I'd rather be fishing
This is where we went today.
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It's about half an hour away, still surrounded by city. A reasonably popular place, but lovely nonetheless. The day was reasonably warm (mid-20s) with patchy cloud. The river (estuarine) was not terribly cold — Richard went for a swim and didn't shiver when he got out. Sophie went fishing. There's a video at Flickr of her spinning.
We didn't catch anything, but some of the fish did nibble the bait. Too small to do anything with, though. We might go back with a whitebait net and make fritters on the wood-fired barbies they have there.
And although the mangrove swamps look like croc hideouts, they don't come this far south. I hope...
I am the Urban Spelling Nazi, baby
The one bad thing about Australia is the utter and complete obnoxiousness of the native wildlife. If it's a plant, it will poison you, and if it's an animal it will bite and then poison you, unless it manages to first throw itself under the wheels of your suburban assault vehicle. To cope with this, the first settlers developed a fizzy, piss-coloured drink that is almost but not entirely quite unlike beer. And the only sensible way to serve such an abomination, which is to real beer what an oven-ready broiler is to a Tyrannosaurus rex, is at about seven degrees below zero because at these temperatures your taste buds freeze, valiantly sacrificing themselves for the greater good.
Because it is somewhat unseemly to queue for 3 days outside Dan Murphy's for an outside chance of securing a single bottle of Old Speckled Hen, we have been brewing our own beer. Which is, in the words of any number of ex-pats we have invited round, "bloody good". We start with one of the standard starter kits (basically barley malt and hop extract) and tweak the recipes to our liking. A couple of days ago, we bottled a brew that we spiked with a couple of pounds of raw honey (there is a honey research group at work, and we have already made 5 gallons of mead using their leftovers), and decided that we needed to start naming our concoctions.
So, ladles and gentlespoons, please raise your glasses to
ABV ~ 6%, probably. Woohoo.
Light to variable
As Eccles might have put it. . .
Nearly there. . .
Why, you might ask, is Richard taking photos of tinned peas? Because dear friends,
this is raw material for . . . wait for it . . . mushy peas!
The only remaining thing I want but have not been able to source (ha ha) in Australia is Daddies Sauce.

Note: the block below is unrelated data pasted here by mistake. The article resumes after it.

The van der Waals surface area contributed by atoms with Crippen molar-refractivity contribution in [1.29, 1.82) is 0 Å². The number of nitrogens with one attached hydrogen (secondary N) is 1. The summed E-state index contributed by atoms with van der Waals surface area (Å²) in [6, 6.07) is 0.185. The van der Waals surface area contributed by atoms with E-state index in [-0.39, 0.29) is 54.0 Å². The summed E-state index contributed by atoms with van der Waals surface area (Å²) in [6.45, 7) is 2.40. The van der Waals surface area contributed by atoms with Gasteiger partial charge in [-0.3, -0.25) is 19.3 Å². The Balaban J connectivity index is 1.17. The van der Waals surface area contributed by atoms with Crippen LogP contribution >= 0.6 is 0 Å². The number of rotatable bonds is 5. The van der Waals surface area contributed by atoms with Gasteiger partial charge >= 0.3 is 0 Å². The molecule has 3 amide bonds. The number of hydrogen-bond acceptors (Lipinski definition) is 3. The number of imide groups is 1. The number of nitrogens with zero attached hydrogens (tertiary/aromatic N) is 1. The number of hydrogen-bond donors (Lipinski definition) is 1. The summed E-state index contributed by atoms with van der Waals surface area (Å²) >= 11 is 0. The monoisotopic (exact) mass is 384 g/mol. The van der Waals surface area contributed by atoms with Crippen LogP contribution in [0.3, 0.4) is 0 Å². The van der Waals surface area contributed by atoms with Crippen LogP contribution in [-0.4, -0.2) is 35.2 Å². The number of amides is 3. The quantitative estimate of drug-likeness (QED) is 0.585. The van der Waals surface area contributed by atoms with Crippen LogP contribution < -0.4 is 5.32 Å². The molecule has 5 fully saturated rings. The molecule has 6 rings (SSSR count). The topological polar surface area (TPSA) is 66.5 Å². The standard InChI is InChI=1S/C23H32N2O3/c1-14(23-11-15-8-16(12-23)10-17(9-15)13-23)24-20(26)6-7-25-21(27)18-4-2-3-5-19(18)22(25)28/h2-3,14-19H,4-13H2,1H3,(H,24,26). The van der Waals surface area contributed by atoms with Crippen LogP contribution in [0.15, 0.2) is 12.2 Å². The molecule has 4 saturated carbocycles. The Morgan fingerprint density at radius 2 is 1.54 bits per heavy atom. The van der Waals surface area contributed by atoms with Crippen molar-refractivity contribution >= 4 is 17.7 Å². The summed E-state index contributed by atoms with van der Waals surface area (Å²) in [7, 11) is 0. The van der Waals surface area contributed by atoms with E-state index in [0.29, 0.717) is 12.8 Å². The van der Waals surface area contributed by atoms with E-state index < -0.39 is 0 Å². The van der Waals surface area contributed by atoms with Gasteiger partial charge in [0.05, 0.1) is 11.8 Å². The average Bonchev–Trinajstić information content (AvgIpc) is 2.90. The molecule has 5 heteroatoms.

Some photos from trips we took over the Easter hols.
We met some Aussie Easter bunnies on Rachel's birthday, at Murramarang national park:
Non-stop picture show
Lots and lots and lots of photos. Selected from NZ in January all through to a couple of weeks ago here in Aus. Strewth.
On the second day of spring. . .
. . . we went to the beach.
28°C. We hate it here, really, but are putting a brave face on it.
Where has all the time gone?
Well, we're having a great time in Oz, and have hundreds of photos. . . that I should put up on a website somewhere. Oops.
Clearing away the debris
We hate Telstra. But we have ADSL now, and may be reached at
grantfamily. Waitrose.com is dead, btinternet probably dead and ntlworld dying. Gmail is still live, but it won't let messages be picked up on more than 1 machine. Bah. The netspace addy gets to us all, I'll sort out individual mailboxes soon enough.
From Hill to Marsh
On Monday we get the keys to our new gaff in Sydney:
Ironic, really; we went from Red Hill Lane (in a flat, marshy area) to Red Myre Road (in a quite hilly part of Australia. Which is as dry as the proverbial bone).
Richard took some photos, naturally. Here's the self-consciously modern Australia Collection.
Oh to be in England
Hmm. That didn't work, did it? Never mind; I took Rachel up to Lincoln at the weekend and with her grandparents we went to the woods near Bawtry and collected chestnuts. It was a typically English Autumn day - no, not the fog, nor the rain, but as clear as a very clear thing with long shadows and golden leaffall. Untypically it was about 18°C, but I took some photos anyway.
The Rover is dead. Long live the Rover
Dozy *** pulled out in front of us on the A1(M) a just over a week ago. Fortunately no one was hurt, but a spin at 70 mph plus ramming the *** who caused the accident (that was not deliberate) resulted in an insurance write-off. Which was a shame.
Fortunately we found a replacement at a good price: a Rover 420SDi. And she's a goer. According to Kooij, the phrase to use is 'flash git'.
A shedload of photos from March through to a couple of days ago.
That was fun wasn't it?
You can just see Mr Fox in this one. He looked at me, I looked
at him, and he decided that he really didn't want to cross after all.
Just before Christmas
Just after Christmas
See the Grand Tour of the old place.
Finally got around to scanning and retouching this wedding photo.
There's some moisture damage at the bottom;
this is a webby version of the full-size scan.